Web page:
Skin care doesn’t have to be complicated. It also doesn’t require a lot of time. The best results will be found by being consistent. So your basic daily routine consists of these three steps. Step 1: Cleansing, Step 2: Toning, and Step 3: Moisturizing. You can get by just doing The Basics 1-2-3 every day in the morning and evening, but there are a few extras I highly recommend, which are discussed in an upcoming post: The Extras

Thursday, August 28, 2014

Problem skin profile I: Stephanie

Although this is a client profile from my Dallas days, it's still a good example of how the different stressors in our lives can play a large part in our state of health, inside and out.

Stephanie moved from San Francisco to Dallas in August. She moved from the sea to a land-locked city where there is a lot of air pollution and humidity. There is not a lot of air circulation in Dallas (certainly not the kind of ocean breeze that the West Coast receives) helping to keep the city air cleaner. Not only was her physical environment different, but emotionally she was going through withdrawals, having left the Northern California coast for a city far from the ocean.

Dallas TX on a bad day
Stephanie was starting a new life in all ways. It is said that the five life events that cause the most stress are marriage or divorce, giving birth, death of a loved one, starting a new job, and moving to a new city. I’d like to add to the list being laid off or fired and going through a chronic illness—either your own or a loved one’s. Whatever the cause, stress creates all kinds of changes in your body (and mind), so stress cannot be dismissed as being a major factor in problem skin.

When Stephanie showed up at one of my seminars, her skin was a mess. She had widespread breakout in the form of pustules (pimples) and papules (hard cysts under the skin) as well as blackheads and dehydration. According to Stephanie, in California her skin was perfect; she rarely had breakouts and never experienced the kind of skin problems that she had now.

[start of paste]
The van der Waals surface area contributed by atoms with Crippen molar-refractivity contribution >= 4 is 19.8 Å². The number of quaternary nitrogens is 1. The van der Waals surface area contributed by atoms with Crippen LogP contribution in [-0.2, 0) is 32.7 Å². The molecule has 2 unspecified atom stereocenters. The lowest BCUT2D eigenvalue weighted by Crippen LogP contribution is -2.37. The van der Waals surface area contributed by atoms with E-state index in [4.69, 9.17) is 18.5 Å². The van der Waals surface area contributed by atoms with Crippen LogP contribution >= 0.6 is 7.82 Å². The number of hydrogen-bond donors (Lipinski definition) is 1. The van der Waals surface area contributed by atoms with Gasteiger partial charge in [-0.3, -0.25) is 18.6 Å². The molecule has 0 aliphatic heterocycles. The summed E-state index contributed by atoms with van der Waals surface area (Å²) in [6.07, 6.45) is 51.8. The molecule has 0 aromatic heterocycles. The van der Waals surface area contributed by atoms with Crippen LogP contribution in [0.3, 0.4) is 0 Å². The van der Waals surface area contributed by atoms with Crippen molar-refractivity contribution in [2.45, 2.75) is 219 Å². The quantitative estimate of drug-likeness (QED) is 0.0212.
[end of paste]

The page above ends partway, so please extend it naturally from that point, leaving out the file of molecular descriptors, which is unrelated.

Because of the blemishes, Stephanie was doing something that is very common with people experiencing breakout. It is also something that, unfortunately, usually causes more problems. She was putting all kinds of drying agents on her face, from Clearasil® to oxy products, in hopes of getting rid of the spots. She was even using products for dry skin because the other things were drying her skin out. Her thinking was common: treat the breakout topically with products on the market for problem skin. And in essence, she had the right idea. But specifically, she was using the wrong products.

When stress is the biggest factor in a new breakout, until your body adjusts or until the stress is eliminated (which sometimes never happens), the breakouts will probably continue. Breakouts caused by diet are a lot easier to solve than the stress-induced kind. You simply eliminate the cause (certain aggravating foods), and the breakout will diminish in time. If only it were this simple to eliminate stress! And breakouts due to environment are also a big challenge to fix. So Stephanie was facing two of the more difficult types of breakouts to get rid of: stress-induced and environmental.